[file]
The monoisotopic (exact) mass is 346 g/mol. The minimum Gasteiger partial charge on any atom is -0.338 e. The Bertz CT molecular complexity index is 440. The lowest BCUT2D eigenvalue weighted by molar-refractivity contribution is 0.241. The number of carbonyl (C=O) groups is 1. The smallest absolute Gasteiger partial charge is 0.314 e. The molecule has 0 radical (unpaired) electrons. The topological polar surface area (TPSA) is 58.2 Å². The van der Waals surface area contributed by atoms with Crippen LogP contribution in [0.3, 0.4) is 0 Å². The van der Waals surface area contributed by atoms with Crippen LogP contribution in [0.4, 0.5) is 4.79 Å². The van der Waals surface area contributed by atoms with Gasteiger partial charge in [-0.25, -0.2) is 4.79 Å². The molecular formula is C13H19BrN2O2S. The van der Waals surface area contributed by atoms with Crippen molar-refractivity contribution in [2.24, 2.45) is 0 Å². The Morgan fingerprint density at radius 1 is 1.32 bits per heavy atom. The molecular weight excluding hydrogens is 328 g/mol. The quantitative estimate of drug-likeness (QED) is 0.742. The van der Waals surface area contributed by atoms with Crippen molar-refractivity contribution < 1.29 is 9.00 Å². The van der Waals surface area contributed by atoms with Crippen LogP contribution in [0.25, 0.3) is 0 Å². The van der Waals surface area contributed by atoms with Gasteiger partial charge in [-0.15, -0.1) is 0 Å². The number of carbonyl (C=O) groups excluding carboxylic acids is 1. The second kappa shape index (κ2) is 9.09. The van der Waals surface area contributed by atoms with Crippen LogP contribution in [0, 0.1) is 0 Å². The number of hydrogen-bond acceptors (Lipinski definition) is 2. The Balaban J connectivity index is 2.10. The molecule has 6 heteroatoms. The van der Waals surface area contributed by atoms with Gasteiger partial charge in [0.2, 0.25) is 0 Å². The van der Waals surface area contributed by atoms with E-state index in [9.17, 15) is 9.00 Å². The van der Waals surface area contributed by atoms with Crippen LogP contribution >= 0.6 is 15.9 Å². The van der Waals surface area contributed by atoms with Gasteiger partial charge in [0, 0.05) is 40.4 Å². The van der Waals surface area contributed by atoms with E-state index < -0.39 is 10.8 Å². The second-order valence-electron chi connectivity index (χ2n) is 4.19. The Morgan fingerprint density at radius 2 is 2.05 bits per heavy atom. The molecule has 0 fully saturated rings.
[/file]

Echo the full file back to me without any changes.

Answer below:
The monoisotopic (exact) mass is 346 g/mol. The minimum Gasteiger partial charge on any atom is -0.338 e. The Bertz CT molecular complexity index is 440. The lowest BCUT2D eigenvalue weighted by molar-refractivity contribution is 0.241. The number of carbonyl (C=O) groups is 1. The smallest absolute Gasteiger partial charge is 0.314 e. The molecule has 0 radical (unpaired) electrons. The topological polar surface area (TPSA) is 58.2 Å². The van der Waals surface area contributed by atoms with Crippen LogP contribution in [0.3, 0.4) is 0 Å². The van der Waals surface area contributed by atoms with Crippen LogP contribution in [0.4, 0.5) is 4.79 Å². The van der Waals surface area contributed by atoms with Gasteiger partial charge in [-0.25, -0.2) is 4.79 Å². The molecular formula is C13H19BrN2O2S. The van der Waals surface area contributed by atoms with Crippen molar-refractivity contribution in [2.24, 2.45) is 0 Å². The Morgan fingerprint density at radius 1 is 1.32 bits per heavy atom. The molecular weight excluding hydrogens is 328 g/mol. The quantitative estimate of drug-likeness (QED) is 0.742. The van der Waals surface area contributed by atoms with Crippen molar-refractivity contribution < 1.29 is 9.00 Å². The van der Waals surface area contributed by atoms with Crippen LogP contribution in [0.25, 0.3) is 0 Å². The van der Waals surface area contributed by atoms with Gasteiger partial charge in [-0.15, -0.1) is 0 Å². The number of carbonyl (C=O) groups excluding carboxylic acids is 1. The second kappa shape index (κ2) is 9.09. The van der Waals surface area contributed by atoms with Crippen LogP contribution in [0, 0.1) is 0 Å². The number of hydrogen-bond acceptors (Lipinski definition) is 2. The Balaban J connectivity index is 2.10. The molecule has 6 heteroatoms. The van der Waals surface area contributed by atoms with Gasteiger partial charge in [0.2, 0.25) is 0 Å². The van der Waals surface area contributed by atoms with E-state index in [9.17, 15) is 9.00 Å². The van der Waals surface area contributed by atoms with Crippen LogP contribution >= 0.6 is 15.9 Å². The van der Waals surface area contributed by atoms with Gasteiger partial charge in [0, 0.05) is 40.4 Å². The van der Waals surface area contributed by atoms with E-state index < -0.39 is 10.8 Å². The second-order valence-electron chi connectivity index (χ2n) is 4.19. The Morgan fingerprint density at radius 2 is 2.05 bits per heavy atom. The molecule has 0 fully saturated rings.